This is hearsay within hearsay, but I’ve now heard from two sources. First, from a commenter on my blog:
did anyone happen to hear John Rogers on the Matt Murphy radio show this afternoon during the drive time? Rogers was trying to explain why the House Black Caucus won’t allow new Rep. Patricia Todd to join the group, even though she represents a majority black district. When confronted by Murphy that his group was not about black interests or ideas but only about race, Rogers said, “Integration may have been the biggest mistake ever made.” He then went on to say that he never was so down on seperate but equal, just that he wished it could have been equal.
Second, from Flashpoint, in a post entitled “Integration is a Curse:”
Those are not my words. They are the words of Alabama state representative John Rogers, Jr. from the 52nd district – and he wasn’t talking about calculus. He also said that he is “not opposed to separate but equal.” Frankly, I would not believe it if I hadn’t heard him utter those very words with my own two ears this afternoon on the Matt Murphy Radio Program.
I picked up on the conversation with Murphy asking Rogers to explain why it was acceptable to have an exclusively black legislative caucus that refused to admit people based solely on the color of their skin (a topic I blogged just yesterday). Rogers’ only defense was that “those are the rules” – you must be black.
Murphy asked Rogers to explain the purpose of the Alabama Black Legislative Caucus (ABLC), to which Rogers replied that it existed to promote the causes of the black community. If that really is the case, then why wouldn’t Patricia Todd, a white woman who represents Alabama’s heavily black 54th district, be allowed to join the ABLC? Certainly she could better serve her constituents by caucusing with others who share similar legislative agendas. Rogers said no way because she is not black. . . .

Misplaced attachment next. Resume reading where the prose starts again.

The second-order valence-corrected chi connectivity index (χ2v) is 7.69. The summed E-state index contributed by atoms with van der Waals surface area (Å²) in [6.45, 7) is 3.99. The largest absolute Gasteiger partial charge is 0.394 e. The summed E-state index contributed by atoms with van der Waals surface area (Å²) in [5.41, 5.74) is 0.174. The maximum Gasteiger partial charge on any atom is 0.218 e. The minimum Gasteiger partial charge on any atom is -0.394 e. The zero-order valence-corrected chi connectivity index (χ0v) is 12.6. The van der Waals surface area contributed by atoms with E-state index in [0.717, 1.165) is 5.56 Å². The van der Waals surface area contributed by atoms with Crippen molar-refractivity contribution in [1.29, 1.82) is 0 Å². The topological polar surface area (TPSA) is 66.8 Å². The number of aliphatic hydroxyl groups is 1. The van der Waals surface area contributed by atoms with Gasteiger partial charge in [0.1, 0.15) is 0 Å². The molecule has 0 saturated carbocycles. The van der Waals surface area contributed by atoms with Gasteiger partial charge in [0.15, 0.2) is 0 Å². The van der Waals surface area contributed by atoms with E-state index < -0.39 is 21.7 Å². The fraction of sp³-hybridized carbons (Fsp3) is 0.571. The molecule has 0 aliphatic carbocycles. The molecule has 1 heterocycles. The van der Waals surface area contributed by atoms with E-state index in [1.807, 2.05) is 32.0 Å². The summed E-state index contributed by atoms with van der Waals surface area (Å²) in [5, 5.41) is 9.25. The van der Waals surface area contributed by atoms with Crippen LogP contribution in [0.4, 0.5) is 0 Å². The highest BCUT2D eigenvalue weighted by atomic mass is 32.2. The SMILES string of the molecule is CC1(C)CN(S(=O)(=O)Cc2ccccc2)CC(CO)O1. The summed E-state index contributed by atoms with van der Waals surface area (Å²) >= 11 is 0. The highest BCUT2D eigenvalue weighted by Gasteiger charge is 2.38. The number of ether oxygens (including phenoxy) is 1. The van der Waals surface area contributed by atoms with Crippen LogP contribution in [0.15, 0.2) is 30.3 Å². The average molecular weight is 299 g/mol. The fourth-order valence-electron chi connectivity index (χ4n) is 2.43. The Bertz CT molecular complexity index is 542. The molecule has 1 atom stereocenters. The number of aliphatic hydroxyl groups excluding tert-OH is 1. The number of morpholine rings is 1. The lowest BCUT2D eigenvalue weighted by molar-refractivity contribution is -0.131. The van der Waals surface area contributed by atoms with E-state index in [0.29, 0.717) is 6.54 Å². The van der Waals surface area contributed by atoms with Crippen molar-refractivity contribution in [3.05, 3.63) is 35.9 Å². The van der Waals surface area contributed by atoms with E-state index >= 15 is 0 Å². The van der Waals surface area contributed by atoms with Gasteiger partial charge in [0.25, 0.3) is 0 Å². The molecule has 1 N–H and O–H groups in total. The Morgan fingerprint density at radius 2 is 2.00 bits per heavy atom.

That is when Rogers said that “integration” was “a curse.” He went on to say that he was “not opposed to separate but equal” laws and that blacks were (would be?) better off under that system. Murphy paused the conversation out of sheer surprise and asked Rogers to reiterate his assertions, which he did.
If this is accurate, Rogers need look no further than the mirror the next time he wonders why black people have not achieved greater success in this country.
I can understand the argument for a blacks only caucus. Our historical treatment of blacks certainly would help create, and justify, a strong group identity, and there is power in numbers, after all. Not saying I agree with the continued existence of such groups, or that excluding Patricia Todd is a good idea, but I can understand the basic idea.
But to say blacks were better under segregation? Holy historical revisionism batman. That’s just incomprehensibly idiotic. Why don’t we ask Charles Eddie Moore and Henry Hezekiah Dee whether or not blacks have it better now, or under segregation? Oh, wait, they’re dead, having been beaten, chained to an engine block, and tossed alive into the Mississippi river, because that’s what happened to blacks who tried to organize themselves back in what Rogers now calls the good ‘ol days. If John Rogers really thinks blacks had it better during segregation, than John Rogers is a damn fool.